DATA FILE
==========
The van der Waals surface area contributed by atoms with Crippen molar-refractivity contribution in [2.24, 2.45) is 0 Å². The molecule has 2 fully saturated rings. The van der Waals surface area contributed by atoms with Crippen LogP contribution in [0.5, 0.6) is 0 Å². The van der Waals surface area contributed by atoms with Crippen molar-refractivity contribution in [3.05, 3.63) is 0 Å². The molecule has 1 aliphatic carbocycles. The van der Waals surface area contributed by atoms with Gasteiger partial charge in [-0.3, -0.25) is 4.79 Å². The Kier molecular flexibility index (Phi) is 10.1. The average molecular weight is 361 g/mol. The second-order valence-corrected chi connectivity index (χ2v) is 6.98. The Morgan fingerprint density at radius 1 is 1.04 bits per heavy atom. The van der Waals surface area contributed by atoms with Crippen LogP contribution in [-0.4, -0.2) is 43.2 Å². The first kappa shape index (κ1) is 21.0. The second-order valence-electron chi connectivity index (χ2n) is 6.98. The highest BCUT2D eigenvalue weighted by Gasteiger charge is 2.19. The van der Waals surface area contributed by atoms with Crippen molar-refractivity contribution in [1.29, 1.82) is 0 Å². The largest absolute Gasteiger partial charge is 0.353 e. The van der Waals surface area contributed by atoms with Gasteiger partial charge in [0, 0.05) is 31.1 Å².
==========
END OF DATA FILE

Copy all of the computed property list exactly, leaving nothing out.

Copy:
The van der Waals surface area contributed by atoms with Crippen molar-refractivity contribution in [2.24, 2.45) is 0 Å². The molecule has 2 fully saturated rings. The van der Waals surface area contributed by atoms with Crippen LogP contribution in [0.5, 0.6) is 0 Å². The van der Waals surface area contributed by atoms with Crippen molar-refractivity contribution in [3.05, 3.63) is 0 Å². The molecule has 1 aliphatic carbocycles. The van der Waals surface area contributed by atoms with Gasteiger partial charge in [-0.3, -0.25) is 4.79 Å². The Kier molecular flexibility index (Phi) is 10.1. The average molecular weight is 361 g/mol. The second-order valence-corrected chi connectivity index (χ2v) is 6.98. The Morgan fingerprint density at radius 1 is 1.04 bits per heavy atom. The van der Waals surface area contributed by atoms with Crippen LogP contribution in [-0.4, -0.2) is 43.2 Å². The first kappa shape index (κ1) is 21.0. The second-order valence-electron chi connectivity index (χ2n) is 6.98. The highest BCUT2D eigenvalue weighted by Gasteiger charge is 2.19. The van der Waals surface area contributed by atoms with Crippen molar-refractivity contribution in [1.29, 1.82) is 0 Å². The largest absolute Gasteiger partial charge is 0.353 e. The van der Waals surface area contributed by atoms with Gasteiger partial charge in [0, 0.05) is 31.1 Å².